Amanda Parrish and Joe Cannon have been tramping across acres of stream bank this spring planting trees and shrubs in a major watershed restoration along Coulee and Deep creeks in northwest Spokane County.

June, 2012 issue, The Atlantic

Leave It to Beavers

Can they help us adapt to climate change?

By David Ferry
In the 1820s, one of the largest corporations on Earth tried to kill every beaver in the Pacific Northwest. Britain's Hudson's Bay Company, threatened by the United States' westward expansion, sent trappers sweeping down the Columbia River watershed to exterminate all the beavers they found and harvest their valuable pelts.

Full Article

Collaboration offers suggestions for Panhandle Forests

May 10, 2012 - Becky Kramer, The Spokesman Review

For four decades, truckloads of logs rolling out of the woods were Bob Boeh's primary interest in the Idaho Panhandle National Forests.

No surprise since his employer, Idaho Forest Group, depends on federal timber sales to help keep five sawmills churning out 2-by-4s.

Full Article

New ponderosas adorn former YMCA site

March 22, 2012 - The Spokesman Review - in City
Grove of trees also honors the late Susie Stephens: Nancy MacKerrow holds a picture of her daughter, Susie Stephens, in front of 10 newly planted ponderosa pine trees on Wednesday on the site of the former YMCA building, during a gathering in Riverfront Park.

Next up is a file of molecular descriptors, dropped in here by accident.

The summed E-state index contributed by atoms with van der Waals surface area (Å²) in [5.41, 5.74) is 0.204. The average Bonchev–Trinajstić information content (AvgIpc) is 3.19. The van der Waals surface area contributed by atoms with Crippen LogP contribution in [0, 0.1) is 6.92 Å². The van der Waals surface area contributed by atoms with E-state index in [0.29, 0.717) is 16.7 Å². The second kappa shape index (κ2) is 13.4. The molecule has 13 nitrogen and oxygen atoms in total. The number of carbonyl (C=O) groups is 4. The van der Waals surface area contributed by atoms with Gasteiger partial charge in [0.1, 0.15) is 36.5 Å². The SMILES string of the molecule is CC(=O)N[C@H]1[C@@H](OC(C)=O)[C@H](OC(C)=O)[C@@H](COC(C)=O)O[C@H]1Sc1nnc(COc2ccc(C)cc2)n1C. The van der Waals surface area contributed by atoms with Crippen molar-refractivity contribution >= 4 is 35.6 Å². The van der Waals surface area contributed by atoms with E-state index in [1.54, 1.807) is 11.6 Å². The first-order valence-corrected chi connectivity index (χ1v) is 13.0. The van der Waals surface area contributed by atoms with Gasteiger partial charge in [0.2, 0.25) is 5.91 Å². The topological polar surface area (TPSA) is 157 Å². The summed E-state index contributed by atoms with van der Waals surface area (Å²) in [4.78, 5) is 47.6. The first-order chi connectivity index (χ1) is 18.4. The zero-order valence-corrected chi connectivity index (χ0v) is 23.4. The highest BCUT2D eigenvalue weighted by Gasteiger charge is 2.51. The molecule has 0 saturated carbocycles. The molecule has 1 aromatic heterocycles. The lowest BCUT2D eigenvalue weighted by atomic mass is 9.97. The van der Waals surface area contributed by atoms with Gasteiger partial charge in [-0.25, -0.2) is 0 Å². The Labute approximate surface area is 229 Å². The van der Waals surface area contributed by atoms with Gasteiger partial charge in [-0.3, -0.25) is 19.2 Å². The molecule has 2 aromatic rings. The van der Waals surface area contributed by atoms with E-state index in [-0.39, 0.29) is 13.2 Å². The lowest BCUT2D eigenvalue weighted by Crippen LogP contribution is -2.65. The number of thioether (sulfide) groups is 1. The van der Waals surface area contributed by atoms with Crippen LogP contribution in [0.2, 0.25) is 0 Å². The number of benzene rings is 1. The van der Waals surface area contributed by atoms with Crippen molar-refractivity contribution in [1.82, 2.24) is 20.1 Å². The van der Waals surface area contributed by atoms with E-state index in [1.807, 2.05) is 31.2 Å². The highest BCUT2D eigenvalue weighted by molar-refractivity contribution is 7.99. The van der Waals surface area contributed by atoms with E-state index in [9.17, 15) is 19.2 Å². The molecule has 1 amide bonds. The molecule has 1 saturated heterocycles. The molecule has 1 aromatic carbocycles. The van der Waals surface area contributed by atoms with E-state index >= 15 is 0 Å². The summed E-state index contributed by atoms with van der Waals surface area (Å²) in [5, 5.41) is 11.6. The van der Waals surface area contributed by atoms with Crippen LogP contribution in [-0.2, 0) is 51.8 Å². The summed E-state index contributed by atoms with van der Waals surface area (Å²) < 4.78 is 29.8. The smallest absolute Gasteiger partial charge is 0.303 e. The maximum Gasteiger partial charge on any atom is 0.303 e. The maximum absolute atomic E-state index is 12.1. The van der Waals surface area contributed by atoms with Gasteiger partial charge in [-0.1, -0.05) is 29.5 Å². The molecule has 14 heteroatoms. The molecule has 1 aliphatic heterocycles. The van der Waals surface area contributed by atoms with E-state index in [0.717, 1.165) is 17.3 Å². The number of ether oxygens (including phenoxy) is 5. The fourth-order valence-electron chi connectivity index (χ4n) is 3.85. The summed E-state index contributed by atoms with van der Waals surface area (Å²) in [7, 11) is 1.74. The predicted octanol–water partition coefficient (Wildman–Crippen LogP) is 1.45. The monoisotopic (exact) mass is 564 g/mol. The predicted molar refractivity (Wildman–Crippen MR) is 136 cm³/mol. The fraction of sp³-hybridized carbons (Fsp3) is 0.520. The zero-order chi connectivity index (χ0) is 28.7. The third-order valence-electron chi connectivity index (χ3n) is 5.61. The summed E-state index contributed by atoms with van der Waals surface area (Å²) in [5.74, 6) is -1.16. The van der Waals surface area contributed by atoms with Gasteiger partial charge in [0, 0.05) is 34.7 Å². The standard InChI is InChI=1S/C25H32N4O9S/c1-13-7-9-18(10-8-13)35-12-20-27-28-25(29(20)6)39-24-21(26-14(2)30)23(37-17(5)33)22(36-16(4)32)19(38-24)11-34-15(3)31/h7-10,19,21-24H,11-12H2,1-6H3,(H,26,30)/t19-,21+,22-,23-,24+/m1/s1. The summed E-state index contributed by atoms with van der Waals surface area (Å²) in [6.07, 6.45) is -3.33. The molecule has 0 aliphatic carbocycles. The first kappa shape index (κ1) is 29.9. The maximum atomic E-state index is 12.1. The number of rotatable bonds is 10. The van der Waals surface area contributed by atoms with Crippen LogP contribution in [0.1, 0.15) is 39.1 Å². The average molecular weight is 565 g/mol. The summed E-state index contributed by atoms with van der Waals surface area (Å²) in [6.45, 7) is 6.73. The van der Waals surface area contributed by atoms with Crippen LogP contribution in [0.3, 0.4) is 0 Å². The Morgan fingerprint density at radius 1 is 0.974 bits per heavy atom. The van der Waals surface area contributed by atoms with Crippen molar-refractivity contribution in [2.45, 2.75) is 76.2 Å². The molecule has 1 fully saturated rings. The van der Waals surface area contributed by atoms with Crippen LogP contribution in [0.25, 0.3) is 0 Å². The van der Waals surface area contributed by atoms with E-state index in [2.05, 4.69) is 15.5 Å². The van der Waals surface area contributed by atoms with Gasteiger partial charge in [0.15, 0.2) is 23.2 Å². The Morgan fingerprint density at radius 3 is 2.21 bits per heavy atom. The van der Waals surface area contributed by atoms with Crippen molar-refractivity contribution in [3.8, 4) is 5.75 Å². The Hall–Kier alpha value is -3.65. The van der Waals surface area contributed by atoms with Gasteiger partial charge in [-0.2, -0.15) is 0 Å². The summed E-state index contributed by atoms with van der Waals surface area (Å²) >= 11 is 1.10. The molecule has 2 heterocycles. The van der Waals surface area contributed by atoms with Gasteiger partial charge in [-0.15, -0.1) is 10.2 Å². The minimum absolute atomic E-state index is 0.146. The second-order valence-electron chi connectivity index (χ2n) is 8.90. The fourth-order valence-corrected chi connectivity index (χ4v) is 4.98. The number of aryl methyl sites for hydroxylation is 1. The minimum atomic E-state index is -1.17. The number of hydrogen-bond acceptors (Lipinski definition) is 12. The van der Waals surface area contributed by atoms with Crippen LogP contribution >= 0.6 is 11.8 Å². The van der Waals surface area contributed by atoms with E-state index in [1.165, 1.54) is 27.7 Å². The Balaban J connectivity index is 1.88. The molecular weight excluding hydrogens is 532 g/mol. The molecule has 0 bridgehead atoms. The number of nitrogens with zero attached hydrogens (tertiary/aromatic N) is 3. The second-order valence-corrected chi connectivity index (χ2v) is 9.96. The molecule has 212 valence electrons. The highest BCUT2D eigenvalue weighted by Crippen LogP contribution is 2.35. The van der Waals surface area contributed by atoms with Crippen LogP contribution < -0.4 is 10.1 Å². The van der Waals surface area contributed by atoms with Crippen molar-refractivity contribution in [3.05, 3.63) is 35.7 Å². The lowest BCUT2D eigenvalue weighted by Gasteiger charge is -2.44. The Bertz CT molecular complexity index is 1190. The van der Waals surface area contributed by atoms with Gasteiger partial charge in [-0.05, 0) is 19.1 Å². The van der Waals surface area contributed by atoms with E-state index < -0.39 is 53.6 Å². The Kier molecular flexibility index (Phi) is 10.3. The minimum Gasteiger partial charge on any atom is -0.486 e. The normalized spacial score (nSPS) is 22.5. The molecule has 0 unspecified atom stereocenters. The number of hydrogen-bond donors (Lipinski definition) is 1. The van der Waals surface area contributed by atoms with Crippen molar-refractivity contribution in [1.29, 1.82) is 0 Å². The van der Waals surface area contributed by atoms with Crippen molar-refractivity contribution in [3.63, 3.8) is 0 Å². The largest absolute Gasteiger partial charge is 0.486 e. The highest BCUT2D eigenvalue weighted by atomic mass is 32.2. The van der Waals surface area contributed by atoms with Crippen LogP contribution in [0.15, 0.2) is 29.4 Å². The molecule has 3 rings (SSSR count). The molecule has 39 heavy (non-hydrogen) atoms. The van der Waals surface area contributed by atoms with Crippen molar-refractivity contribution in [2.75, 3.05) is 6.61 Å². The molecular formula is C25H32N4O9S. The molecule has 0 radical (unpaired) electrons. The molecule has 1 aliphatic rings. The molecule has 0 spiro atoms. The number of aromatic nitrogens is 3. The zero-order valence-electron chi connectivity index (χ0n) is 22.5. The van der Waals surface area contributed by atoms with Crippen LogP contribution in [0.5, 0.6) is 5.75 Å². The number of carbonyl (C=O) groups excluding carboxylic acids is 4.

Full Article

Beaver relocation effort garners bipartisan support

The Spokesman Review - by Jim Camden - March 1, 2012

OLYMPIA Beavers making a nuisance of themselves in Western Washington could be relocated to areas in Eastern Washington that need their help in damming streams, but the furry critters from Eastern Washington...
Full Article

For three decades, The Lands Council has worked to inform and involve the public in preserving and revitalizing Inland Northwest forests, water and wildlife

Click here to learn more about The Lands Council's accomplishments, or explore our Council News newsletter archive to find out more about our work

Main Press Contact: Mike Petersen, Executive Director, 509-209-2406 or mpetersen (at) landscouncil.org


The Lands Council - 25 W. Main, Suite 222 - Spokane, WA 99201 - (509) 838-4912